I have always read the papers and stuff and seen articles about people who’ve committed suicide and I used to think “You selfish so and so. How can you do something like that?” but there’s time at the beginning where you think – you kind of know how they feel. When I look at my 3 kids, I couldn’t do that to them. I am not saying I have not sat there and thought I was going to do it but I have sat there and thought I understand and can see how you can sink into a mad place, where you just think, you know what forget this. But I have been lucky. I have had so many people around me, who have been tight around me’.
‘Feeling and emotions are not things I am good at speaking about. I want to see people who have been through this situation – experienced what I have experienced – which will give me some knowledge first hand. There might be situations where I think “do you know, I thought it was just me, everyone’s getting this”.
‘It seems to be alright to cry at football matches but you are not supposed to cry when your wife dies.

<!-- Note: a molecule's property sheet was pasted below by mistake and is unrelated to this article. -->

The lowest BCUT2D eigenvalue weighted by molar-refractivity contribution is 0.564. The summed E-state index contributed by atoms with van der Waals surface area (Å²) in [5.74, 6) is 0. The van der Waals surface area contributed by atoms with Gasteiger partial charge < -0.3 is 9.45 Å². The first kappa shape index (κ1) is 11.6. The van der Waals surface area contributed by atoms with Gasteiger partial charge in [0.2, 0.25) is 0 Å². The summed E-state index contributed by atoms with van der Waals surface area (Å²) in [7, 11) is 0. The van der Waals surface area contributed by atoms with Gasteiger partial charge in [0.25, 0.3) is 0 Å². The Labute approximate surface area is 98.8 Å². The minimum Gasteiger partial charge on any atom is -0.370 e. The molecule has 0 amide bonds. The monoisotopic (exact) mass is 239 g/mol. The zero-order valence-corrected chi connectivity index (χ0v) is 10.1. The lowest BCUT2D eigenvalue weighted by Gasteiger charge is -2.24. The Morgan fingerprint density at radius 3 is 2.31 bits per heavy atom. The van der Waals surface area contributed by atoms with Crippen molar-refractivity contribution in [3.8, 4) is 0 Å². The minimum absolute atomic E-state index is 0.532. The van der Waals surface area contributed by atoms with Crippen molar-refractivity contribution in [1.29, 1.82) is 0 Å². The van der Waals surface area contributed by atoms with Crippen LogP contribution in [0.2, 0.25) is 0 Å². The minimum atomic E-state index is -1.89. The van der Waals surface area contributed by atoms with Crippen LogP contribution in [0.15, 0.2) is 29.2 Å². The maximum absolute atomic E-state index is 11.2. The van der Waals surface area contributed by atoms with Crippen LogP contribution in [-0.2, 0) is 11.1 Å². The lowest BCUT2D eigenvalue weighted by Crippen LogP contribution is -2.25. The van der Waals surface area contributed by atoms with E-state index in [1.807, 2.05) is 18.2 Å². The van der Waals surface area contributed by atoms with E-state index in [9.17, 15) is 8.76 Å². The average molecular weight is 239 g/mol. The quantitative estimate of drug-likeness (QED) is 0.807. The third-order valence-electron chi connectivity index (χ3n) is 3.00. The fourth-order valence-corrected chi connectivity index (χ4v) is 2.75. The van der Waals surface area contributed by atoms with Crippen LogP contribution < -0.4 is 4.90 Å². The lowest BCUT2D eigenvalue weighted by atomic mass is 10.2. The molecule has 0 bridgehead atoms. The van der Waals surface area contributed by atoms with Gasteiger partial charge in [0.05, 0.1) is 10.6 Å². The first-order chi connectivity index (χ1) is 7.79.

“How do you know how to grieve like a man when you don’t know what it is to grieve?’
During the documentary he makes the point that once you are prepared to ‘feel’ that the organisations, methods and ways forward are available to you.
Emily, a young woman, who had lost her Mum at 7, explains one of these methods to him. She tells him that every time she thinks of her Mum she writes down the memory and puts it in a jar. Then when she feels sad and lonely she reads the notes she has written to feel closer to her mother. After meeting Emily, Rio tells his children about this idea and he is moved to tears when Lorenz his youngest son – and the child he is most worried about – writes something for the jar and then tells them all about it. The footballer then describes the time when he met their mother. In that poignant moment you can see that not only has he allowed his own grief to surface but has opened up and given permission for his children to grieve.
At the end of this experience he says he feels relief.
‘I was not ready before. If you had told me six months ago that I would have this conversation, I would have said ‘no’. But I just felt there was coming a time where I was running away more to stay away from having the conversation. I didn’t really speak about Rebecca’.